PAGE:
After working with Drupal for almost 3 years, I really need to vent somewhere how Drupal sucks. For a backgrounder, I'm more of a sysadmin type rather than a developer or a designer.
Just to be upfront, I clearly chose Drupal for a reason and I believe that Drupal is still the right choice, I love its strengths and it's clearly a leader in many respects. But at the same time, what I want to address are things that Drupal really sucks at doing and it really shouldn't have to be. And I'm not talking about UX at all.
Image support: Time and again I get complaints about how we can't do stuff with images like other sites (e.g. WordPress) do. Drupal 6 does not have image handling in core and I ended up spending a long time figuring out how to do images in a futureproof way. Drupal 7 has image handling in core and that's wonderful, but still, image handling has been taken such a back seat for so long that it really make Drupal lack behind the competition. I tested dozen of image gallery modules and most of them are like a throw back to 2005: no AJAX, no lightbox, no fancy slideshow. If I need anchor image for my node type, I have to define everything from scratch. Not that it's difficult, it's the fact that there's no uniform way to do it and such feature is pretty much expected of any CMS.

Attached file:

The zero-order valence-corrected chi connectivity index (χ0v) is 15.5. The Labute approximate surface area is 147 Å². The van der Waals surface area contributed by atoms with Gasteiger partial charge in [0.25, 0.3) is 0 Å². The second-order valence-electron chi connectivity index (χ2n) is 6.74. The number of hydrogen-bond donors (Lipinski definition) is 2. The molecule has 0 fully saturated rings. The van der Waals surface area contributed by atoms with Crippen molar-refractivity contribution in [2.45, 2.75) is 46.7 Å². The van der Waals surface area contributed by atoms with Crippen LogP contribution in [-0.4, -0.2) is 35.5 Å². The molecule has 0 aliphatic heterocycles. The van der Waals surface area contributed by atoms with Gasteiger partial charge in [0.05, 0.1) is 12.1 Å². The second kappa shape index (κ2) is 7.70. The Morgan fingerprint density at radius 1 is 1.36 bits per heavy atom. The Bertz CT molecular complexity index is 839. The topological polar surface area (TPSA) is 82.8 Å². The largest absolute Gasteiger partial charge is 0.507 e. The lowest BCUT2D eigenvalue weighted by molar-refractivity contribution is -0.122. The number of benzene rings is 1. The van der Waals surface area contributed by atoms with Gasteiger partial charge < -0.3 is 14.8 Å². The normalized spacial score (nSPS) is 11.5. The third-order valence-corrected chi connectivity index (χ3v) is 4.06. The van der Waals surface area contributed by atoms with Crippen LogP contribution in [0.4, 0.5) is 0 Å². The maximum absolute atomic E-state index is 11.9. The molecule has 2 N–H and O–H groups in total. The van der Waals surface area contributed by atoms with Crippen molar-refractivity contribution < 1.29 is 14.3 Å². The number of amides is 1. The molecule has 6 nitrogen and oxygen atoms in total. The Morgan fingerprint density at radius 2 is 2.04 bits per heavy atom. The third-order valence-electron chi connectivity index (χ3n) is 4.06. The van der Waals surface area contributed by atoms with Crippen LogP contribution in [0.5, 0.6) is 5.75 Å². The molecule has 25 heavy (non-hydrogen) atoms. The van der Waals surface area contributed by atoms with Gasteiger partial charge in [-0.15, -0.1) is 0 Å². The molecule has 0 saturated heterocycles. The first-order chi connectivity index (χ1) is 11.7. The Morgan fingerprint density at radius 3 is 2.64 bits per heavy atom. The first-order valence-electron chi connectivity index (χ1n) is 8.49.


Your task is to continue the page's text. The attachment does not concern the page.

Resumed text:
Too many modules: This is supposed to be Drupal's strength and it still is for the most part. But it's coming to a point where:
- There are so many modules that I have to test dozens of very similar ones to figure out what's best for my project and still come up short.
- The Drupal philosophy creates a scenario where it's very common that it requires several modules together to do one simple thing, which adds even more complexity. Pretty soon I find myself using 20, 30 or even 50 modules